Ellie Wilson, MS, RDN, Senior Nutritionist
Cranberries, with their sassy piquant flavor and ruby tones, are a wonderful addition to any meal or snack. You will find them fresh in stores each year as we head into the holidays for a good reason – they have a long growing season, March to October, so right now they are peak season!
Cranberries grow wild in the optimal natural setting of kettle ponds full of decaying plant debris, (eventually peat) scoured from the landscape by departing glaciers. American Indians, specifically Wampanoag People, found many uses for them, and shared some of them with early settlers. Those settlers gave the berries their current name, an adaptation of “craneberries”, describing the look of the plant and flower, which is reminiscent of the neck and bill of the Sandhill crane. Cranberries became the fruit of choice for sailors and others, as it was noted they warded off scurvy – due to their excellent Vitamin C content.
Cranberries have are quite versatile – the original “to-go” meal when used to make jerky-like pemmican, they were also used for coloring rugs and textiles, as well as medicinal uses. Modern medicine has, in fact, proven that compounds in cranberry juice have anti-bacterial action, as well as bioactive compounds that may have anti-cancer properties, like proanthocyanins. The red color of the berry itself is a bioactive compound we benefit from.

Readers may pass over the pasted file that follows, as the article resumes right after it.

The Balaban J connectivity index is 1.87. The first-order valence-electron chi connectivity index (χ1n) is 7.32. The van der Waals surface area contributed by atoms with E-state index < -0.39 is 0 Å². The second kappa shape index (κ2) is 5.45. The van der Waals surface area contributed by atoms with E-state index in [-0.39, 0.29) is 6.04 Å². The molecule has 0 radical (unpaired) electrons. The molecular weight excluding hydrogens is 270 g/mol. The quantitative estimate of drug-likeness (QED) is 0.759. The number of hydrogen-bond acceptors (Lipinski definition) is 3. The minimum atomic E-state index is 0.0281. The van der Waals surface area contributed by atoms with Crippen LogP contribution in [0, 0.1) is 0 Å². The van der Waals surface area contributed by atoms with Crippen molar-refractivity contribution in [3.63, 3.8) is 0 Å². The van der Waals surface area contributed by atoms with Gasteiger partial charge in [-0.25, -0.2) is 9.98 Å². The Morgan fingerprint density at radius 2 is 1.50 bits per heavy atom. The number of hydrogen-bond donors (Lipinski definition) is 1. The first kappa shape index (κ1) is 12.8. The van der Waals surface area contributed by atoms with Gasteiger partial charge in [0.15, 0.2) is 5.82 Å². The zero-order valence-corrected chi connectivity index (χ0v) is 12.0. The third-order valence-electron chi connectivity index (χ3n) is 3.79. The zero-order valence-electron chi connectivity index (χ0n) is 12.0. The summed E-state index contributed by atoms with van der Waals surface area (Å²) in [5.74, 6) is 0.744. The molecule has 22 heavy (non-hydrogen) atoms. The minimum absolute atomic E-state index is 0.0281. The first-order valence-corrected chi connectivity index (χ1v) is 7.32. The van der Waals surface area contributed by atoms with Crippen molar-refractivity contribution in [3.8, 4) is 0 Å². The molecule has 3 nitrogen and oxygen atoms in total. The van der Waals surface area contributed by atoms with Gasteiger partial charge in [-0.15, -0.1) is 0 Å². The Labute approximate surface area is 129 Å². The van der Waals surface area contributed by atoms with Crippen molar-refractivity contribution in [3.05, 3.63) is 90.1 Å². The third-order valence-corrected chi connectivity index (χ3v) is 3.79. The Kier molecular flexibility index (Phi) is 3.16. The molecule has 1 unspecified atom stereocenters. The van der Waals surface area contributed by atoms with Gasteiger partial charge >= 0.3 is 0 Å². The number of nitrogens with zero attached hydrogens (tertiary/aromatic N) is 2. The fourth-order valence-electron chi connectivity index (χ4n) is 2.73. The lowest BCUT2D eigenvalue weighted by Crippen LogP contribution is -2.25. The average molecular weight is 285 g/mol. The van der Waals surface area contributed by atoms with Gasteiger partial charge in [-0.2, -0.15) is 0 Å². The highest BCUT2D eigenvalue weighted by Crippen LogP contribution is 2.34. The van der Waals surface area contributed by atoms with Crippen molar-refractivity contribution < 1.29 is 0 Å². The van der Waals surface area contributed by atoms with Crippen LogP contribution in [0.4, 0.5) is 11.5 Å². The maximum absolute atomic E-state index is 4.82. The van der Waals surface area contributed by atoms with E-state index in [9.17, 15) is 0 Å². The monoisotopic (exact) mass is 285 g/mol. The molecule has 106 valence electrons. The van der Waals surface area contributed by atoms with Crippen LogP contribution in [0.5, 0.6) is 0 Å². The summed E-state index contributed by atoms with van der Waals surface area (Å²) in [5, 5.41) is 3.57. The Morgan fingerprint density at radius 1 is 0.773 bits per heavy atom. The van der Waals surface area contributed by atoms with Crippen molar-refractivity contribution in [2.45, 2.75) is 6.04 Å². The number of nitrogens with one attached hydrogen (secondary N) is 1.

A former Revolutionary War captain, Dennis Hall, is credited with moving it from wild berry to farming. The industry has grown from Southeastern Massachusetts and Cape Cod to similar marshy regions in New England and other states, like Washington and Oregon, and it continues to innovate, with sustainability at its core. Even more exciting are the wonderful recipes that can be found from all over the country, traditional and new, that invite people of all ages to try them and enjoy the taste and benefits of our American super-berry.
Check these recipes out, and make cranberries part of your traditions all year long!